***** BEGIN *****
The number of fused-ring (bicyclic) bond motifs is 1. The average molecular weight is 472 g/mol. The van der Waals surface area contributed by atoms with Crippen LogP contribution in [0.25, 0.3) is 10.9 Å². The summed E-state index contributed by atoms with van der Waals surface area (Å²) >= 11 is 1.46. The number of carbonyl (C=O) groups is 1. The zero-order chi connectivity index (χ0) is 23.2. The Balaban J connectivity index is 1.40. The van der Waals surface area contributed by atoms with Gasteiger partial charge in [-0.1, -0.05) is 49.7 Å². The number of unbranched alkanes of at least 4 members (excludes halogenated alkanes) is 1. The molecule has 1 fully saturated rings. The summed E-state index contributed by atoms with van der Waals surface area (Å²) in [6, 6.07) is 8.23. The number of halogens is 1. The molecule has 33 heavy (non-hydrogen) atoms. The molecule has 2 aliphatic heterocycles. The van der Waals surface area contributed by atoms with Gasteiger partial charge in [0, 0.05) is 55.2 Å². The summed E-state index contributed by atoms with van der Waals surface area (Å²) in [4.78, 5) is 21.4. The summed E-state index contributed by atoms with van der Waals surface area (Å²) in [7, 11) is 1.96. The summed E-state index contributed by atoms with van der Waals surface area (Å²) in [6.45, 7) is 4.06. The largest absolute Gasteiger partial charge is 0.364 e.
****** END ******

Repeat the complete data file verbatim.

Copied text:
The number of fused-ring (bicyclic) bond motifs is 1. The average molecular weight is 472 g/mol. The van der Waals surface area contributed by atoms with Crippen LogP contribution in [0.25, 0.3) is 10.9 Å². The summed E-state index contributed by atoms with van der Waals surface area (Å²) >= 11 is 1.46. The number of carbonyl (C=O) groups is 1. The zero-order chi connectivity index (χ0) is 23.2. The Balaban J connectivity index is 1.40. The van der Waals surface area contributed by atoms with Gasteiger partial charge in [-0.1, -0.05) is 49.7 Å². The number of unbranched alkanes of at least 4 members (excludes halogenated alkanes) is 1. The molecule has 1 fully saturated rings. The summed E-state index contributed by atoms with van der Waals surface area (Å²) in [6, 6.07) is 8.23. The number of halogens is 1. The molecule has 33 heavy (non-hydrogen) atoms. The molecule has 2 aliphatic heterocycles. The van der Waals surface area contributed by atoms with Gasteiger partial charge in [0, 0.05) is 55.2 Å². The summed E-state index contributed by atoms with van der Waals surface area (Å²) in [4.78, 5) is 21.4. The summed E-state index contributed by atoms with van der Waals surface area (Å²) in [7, 11) is 1.96. The summed E-state index contributed by atoms with van der Waals surface area (Å²) in [6.45, 7) is 4.06. The largest absolute Gasteiger partial charge is 0.364 e.